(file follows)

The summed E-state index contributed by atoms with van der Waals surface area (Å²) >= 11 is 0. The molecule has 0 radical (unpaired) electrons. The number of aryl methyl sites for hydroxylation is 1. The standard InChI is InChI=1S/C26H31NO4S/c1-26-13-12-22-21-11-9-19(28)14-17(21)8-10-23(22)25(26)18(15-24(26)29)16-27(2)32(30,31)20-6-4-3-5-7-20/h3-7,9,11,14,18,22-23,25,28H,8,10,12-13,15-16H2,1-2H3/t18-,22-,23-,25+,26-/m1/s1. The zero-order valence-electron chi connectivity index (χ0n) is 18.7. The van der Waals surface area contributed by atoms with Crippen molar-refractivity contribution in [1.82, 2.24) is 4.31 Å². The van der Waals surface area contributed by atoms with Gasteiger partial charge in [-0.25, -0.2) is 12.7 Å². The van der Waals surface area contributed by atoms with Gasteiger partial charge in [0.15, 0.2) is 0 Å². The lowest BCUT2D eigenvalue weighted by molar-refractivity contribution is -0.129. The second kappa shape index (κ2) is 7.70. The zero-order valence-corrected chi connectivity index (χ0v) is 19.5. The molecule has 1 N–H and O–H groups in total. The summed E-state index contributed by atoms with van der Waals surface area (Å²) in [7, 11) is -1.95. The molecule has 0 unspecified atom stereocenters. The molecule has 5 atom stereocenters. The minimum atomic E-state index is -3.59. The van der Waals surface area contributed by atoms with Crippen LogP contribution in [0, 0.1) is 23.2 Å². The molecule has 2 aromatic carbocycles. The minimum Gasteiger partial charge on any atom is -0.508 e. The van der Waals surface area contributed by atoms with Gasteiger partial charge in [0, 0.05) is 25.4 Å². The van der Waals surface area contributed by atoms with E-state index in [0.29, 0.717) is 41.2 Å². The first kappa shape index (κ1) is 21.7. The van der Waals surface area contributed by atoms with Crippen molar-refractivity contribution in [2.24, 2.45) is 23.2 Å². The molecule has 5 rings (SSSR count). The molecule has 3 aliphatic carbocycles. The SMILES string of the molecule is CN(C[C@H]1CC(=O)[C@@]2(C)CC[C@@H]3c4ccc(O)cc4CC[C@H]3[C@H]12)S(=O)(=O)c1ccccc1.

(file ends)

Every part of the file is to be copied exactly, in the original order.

The summed E-state index contributed by atoms with van der Waals surface area (Å²) >= 11 is 0. The molecule has 0 radical (unpaired) electrons. The number of aryl methyl sites for hydroxylation is 1. The standard InChI is InChI=1S/C26H31NO4S/c1-26-13-12-22-21-11-9-19(28)14-17(21)8-10-23(22)25(26)18(15-24(26)29)16-27(2)32(30,31)20-6-4-3-5-7-20/h3-7,9,11,14,18,22-23,25,28H,8,10,12-13,15-16H2,1-2H3/t18-,22-,23-,25+,26-/m1/s1. The zero-order valence-electron chi connectivity index (χ0n) is 18.7. The van der Waals surface area contributed by atoms with Crippen molar-refractivity contribution in [1.82, 2.24) is 4.31 Å². The van der Waals surface area contributed by atoms with Gasteiger partial charge in [-0.25, -0.2) is 12.7 Å². The van der Waals surface area contributed by atoms with Gasteiger partial charge in [0.15, 0.2) is 0 Å². The lowest BCUT2D eigenvalue weighted by molar-refractivity contribution is -0.129. The second kappa shape index (κ2) is 7.70. The zero-order valence-corrected chi connectivity index (χ0v) is 19.5. The molecule has 1 N–H and O–H groups in total. The summed E-state index contributed by atoms with van der Waals surface area (Å²) in [7, 11) is -1.95. The molecule has 0 unspecified atom stereocenters. The molecule has 5 atom stereocenters. The minimum atomic E-state index is -3.59. The van der Waals surface area contributed by atoms with Crippen LogP contribution in [0, 0.1) is 23.2 Å². The molecule has 2 aromatic carbocycles. The minimum Gasteiger partial charge on any atom is -0.508 e. The van der Waals surface area contributed by atoms with Gasteiger partial charge in [0, 0.05) is 25.4 Å². The van der Waals surface area contributed by atoms with E-state index in [0.29, 0.717) is 41.2 Å². The first kappa shape index (κ1) is 21.7. The van der Waals surface area contributed by atoms with Crippen molar-refractivity contribution in [2.24, 2.45) is 23.2 Å². The molecule has 5 rings (SSSR count). The molecule has 3 aliphatic carbocycles. The SMILES string of the molecule is CN(C[C@H]1CC(=O)[C@@]2(C)CC[C@@H]3c4ccc(O)cc4CC[C@H]3[C@H]12)S(=O)(=O)c1ccccc1.